There may be a spree killer at work in and around Phoenix, Arizona. So far he’s killed at least four: Noted forensic psychiatrist Steven Pitt, who consulted in famous cases like the murder of JonBenet Ramsey; a pair of paralegals; psychologist Marshall Levine.
The combination of victims–all apparently shot, two in legal work, two in psychology–suggests a single killer with a grudge. It may be that he’s going down a list. Spree killers, even more than mass murderers (there is a difference) are often working directly from a grievance. With the world, with a profession, with any particular group of people. From AZCentral.com:
Police were still investigating whether Levine’s killing is connected to the other three.
The scene at Levine’s office, Peak Life Solutions, was secured with crime tape shortly before noon Saturday. Multiple police cruisers were parked outside of the office complex. Two cars were parked in the lot behind the tape.
The murder of teacher Rachael DelTondo wasn’t random, it was a “crime of passion.” That’s what investigators say—DelTondo likely knew the killer who pumped six rounds into her chest on May 13. CBS Pittsburgh quoted Beaver County DA David Lozier, who said investigators “could not be taking this more seriously.” Detectives are interviewing neighbors and studying any available surveillance and reportedly trying to crack her cell phone. While Lozier emphasized to the press that police are certain she knew her killer, he said nothing about a suspect.
In 2016 police spoke with DelTondo after finding her with an underage student. Lozier indicated that the incident has been completely mischaracterized and that she shouldn’t have been suspended from her job at Pennsylvania Cyber Charter School. He said it was “shameful” that DelTondo “was painted with a police report that had been written that did not result in criminal charges.” He then said she was the victim of “a personal vendetta against her at the time.” Of course, that leaves a huge question dangling over what the public knows about the case so far: Whose vendetta? It would be interesting to know if the fiance who broke up with DelTondo after she was found with the student had any connection to Aliquippa police.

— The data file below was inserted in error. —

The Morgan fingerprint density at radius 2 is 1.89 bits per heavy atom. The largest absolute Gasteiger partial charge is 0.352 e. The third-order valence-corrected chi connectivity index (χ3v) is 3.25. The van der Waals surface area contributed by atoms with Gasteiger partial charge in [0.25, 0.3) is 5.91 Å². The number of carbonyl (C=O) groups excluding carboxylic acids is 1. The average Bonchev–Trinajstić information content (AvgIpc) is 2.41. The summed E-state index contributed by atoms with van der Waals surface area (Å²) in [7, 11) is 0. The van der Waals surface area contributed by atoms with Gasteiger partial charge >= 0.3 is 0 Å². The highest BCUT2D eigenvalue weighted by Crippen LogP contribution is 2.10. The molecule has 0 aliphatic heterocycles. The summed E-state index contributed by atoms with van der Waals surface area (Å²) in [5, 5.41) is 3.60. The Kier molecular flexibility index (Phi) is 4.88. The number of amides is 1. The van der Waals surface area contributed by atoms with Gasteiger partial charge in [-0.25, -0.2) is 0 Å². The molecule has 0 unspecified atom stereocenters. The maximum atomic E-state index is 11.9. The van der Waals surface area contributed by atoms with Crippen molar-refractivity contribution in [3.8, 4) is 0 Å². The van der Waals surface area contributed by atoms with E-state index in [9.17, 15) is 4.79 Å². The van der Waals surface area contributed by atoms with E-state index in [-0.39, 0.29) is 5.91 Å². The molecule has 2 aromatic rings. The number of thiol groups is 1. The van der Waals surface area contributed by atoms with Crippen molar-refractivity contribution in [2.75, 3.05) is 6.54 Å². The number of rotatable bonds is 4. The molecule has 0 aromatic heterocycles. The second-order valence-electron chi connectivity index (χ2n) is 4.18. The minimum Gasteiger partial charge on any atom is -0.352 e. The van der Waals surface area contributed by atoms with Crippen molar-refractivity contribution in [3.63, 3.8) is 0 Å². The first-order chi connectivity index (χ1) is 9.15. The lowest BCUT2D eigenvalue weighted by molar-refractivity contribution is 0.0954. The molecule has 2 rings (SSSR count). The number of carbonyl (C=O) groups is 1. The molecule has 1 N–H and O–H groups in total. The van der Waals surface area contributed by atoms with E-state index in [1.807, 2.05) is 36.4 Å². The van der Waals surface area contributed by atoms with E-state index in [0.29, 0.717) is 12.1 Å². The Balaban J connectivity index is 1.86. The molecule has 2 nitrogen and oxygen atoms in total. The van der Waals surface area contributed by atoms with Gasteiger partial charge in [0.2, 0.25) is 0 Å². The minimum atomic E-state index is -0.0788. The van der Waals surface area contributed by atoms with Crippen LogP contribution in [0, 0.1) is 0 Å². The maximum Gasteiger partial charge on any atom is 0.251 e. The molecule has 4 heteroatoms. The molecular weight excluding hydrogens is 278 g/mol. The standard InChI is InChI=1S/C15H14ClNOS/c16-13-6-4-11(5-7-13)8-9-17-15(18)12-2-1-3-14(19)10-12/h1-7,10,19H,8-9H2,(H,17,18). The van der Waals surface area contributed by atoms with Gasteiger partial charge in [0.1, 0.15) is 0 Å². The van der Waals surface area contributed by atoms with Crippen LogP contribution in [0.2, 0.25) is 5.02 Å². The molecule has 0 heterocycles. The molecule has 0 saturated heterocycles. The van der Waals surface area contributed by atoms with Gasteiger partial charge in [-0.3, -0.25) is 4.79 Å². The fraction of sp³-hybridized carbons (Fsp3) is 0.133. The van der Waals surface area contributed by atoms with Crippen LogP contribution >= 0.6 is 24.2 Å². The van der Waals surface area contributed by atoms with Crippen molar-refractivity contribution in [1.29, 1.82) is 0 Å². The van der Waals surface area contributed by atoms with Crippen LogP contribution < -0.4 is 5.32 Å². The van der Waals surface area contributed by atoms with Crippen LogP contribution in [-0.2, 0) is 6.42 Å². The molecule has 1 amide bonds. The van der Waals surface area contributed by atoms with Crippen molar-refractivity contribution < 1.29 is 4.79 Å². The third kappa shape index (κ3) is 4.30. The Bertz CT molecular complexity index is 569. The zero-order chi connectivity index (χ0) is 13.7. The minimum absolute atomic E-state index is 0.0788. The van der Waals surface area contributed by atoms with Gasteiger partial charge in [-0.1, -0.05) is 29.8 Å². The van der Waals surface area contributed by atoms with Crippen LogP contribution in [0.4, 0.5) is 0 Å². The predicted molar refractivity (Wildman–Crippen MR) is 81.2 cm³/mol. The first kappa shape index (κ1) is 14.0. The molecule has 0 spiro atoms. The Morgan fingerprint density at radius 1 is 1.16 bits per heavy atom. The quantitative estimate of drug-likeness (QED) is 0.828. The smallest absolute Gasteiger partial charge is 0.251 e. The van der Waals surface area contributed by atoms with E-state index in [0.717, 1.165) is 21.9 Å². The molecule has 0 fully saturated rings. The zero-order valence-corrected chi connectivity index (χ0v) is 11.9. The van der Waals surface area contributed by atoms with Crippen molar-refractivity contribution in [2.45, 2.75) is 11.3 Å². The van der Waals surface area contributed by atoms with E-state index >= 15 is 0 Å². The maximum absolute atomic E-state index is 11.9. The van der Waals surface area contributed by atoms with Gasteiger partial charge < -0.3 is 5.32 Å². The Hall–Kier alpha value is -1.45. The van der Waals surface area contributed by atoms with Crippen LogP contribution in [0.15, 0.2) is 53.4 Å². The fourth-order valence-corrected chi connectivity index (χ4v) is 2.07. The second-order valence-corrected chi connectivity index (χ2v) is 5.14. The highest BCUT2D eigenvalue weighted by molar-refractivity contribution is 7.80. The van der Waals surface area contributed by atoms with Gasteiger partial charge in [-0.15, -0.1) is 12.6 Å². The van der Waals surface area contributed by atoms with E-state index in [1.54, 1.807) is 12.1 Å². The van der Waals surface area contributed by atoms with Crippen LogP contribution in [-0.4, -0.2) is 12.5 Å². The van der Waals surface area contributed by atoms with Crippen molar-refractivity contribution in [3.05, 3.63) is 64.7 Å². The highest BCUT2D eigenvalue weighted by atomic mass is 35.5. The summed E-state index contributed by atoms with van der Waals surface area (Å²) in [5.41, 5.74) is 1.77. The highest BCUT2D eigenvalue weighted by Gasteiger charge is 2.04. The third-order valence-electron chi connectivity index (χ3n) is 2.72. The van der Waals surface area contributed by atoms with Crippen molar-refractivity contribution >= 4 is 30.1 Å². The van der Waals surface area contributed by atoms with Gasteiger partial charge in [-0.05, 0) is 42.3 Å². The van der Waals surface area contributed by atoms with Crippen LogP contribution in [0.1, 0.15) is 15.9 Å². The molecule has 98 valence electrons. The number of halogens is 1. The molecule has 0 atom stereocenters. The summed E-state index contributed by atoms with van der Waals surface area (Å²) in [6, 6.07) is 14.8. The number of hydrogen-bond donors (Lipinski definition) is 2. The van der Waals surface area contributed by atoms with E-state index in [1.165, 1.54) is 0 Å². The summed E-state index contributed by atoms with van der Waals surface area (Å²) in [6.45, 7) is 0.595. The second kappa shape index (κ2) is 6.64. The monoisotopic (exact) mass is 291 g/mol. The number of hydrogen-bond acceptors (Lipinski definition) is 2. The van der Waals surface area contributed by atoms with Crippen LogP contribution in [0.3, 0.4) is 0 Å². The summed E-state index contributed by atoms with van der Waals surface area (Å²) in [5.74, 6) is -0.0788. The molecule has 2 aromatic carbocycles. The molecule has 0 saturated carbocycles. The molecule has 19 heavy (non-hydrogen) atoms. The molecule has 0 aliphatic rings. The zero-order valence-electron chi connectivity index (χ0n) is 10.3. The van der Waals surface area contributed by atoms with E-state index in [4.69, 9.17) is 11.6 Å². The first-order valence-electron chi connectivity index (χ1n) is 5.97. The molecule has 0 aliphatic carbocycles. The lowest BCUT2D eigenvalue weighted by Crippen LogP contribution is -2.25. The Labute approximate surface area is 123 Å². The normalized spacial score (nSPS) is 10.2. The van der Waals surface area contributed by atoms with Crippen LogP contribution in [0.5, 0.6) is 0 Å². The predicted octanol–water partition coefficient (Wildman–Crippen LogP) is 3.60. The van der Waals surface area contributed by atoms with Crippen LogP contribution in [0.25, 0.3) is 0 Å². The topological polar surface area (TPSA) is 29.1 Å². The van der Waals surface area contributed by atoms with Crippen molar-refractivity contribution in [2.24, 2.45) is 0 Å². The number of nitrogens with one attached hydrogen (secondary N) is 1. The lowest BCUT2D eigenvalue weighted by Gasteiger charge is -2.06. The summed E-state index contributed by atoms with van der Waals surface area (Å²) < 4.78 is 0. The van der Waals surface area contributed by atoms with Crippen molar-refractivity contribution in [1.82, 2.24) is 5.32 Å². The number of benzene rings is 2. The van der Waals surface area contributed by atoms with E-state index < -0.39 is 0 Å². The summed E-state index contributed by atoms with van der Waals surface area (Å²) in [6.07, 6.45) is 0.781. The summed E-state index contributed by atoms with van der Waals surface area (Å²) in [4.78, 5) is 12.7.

This is strange. A teacher in Aliquippa, PA was shot six times in her driveway Sunday night. Rachael DelTondo had just come home from an ice cream shop, CBS reports, when someone opened fire, six shots to the chest. Here’s why it’s so strange: DelTondo was involved in at least two controversies, including one linked to the Aliquippa Police. In 2017, CBS Pittsburgh reported on a beef she had regarding a wedding dress. She later broke up with her fiance. CBS reports that after the breakup, someone leaked info known only to the Aliquippa PD regarding some kind of past relationship between DelTondo and an (ex?) student. She was suspended from her teaching job and Pennsylvania State Police launched an investigation into Aliquippa police. To state the obvious: no way this was a random homicide.
One was found on Lake Houston. The other close to Calcasieu Lake. Two locations, 150 miles, the heads of two redheaded women. The Houston Chronicle reported they had good teeth and their heads were in plastic bags. Perhaps stranger still, the heads reportedly weren’t far from RV parks. The women were around the same age, as well. One woman’s hair was dyed, as she had dark roots. Forensic examination determined she may have been hispanic. An official said the Louisiana head was “real similar.” Police already have an unknown person of interest: a young man driving a blue-green Chevy Silverado. It’s just too soon to say it’s the beginning of a trail of heads spreading across several states. Perhaps these women were targeted for something unrelated to similar appearance. But it’s still horrific, and strange.